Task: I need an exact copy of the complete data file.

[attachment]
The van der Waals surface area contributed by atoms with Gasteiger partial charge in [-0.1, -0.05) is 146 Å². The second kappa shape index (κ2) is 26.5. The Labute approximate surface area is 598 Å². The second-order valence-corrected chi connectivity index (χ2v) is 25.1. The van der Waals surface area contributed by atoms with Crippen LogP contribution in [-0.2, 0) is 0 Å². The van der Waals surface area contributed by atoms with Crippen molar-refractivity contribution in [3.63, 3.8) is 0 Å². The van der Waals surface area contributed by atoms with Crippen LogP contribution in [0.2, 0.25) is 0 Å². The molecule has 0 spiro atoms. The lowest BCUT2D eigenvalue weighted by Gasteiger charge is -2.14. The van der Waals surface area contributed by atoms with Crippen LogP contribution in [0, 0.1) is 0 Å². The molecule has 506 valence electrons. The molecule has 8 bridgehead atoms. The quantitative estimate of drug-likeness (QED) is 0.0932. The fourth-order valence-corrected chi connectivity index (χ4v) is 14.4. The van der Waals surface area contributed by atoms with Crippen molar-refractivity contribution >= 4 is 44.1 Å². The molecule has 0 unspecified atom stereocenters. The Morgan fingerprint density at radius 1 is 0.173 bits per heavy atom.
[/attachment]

The van der Waals surface area contributed by atoms with Gasteiger partial charge in [-0.1, -0.05) is 146 Å². The second kappa shape index (κ2) is 26.5. The Labute approximate surface area is 598 Å². The second-order valence-corrected chi connectivity index (χ2v) is 25.1. The van der Waals surface area contributed by atoms with Crippen LogP contribution in [-0.2, 0) is 0 Å². The van der Waals surface area contributed by atoms with Crippen molar-refractivity contribution in [3.63, 3.8) is 0 Å². The van der Waals surface area contributed by atoms with Crippen LogP contribution in [0.2, 0.25) is 0 Å². The molecule has 0 spiro atoms. The lowest BCUT2D eigenvalue weighted by Gasteiger charge is -2.14. The van der Waals surface area contributed by atoms with Crippen LogP contribution in [0, 0.1) is 0 Å². The molecule has 506 valence electrons. The molecule has 8 bridgehead atoms. The quantitative estimate of drug-likeness (QED) is 0.0932. The fourth-order valence-corrected chi connectivity index (χ4v) is 14.4. The van der Waals surface area contributed by atoms with Crippen molar-refractivity contribution >= 4 is 44.1 Å². The molecule has 0 unspecified atom stereocenters. The Morgan fingerprint density at radius 1 is 0.173 bits per heavy atom.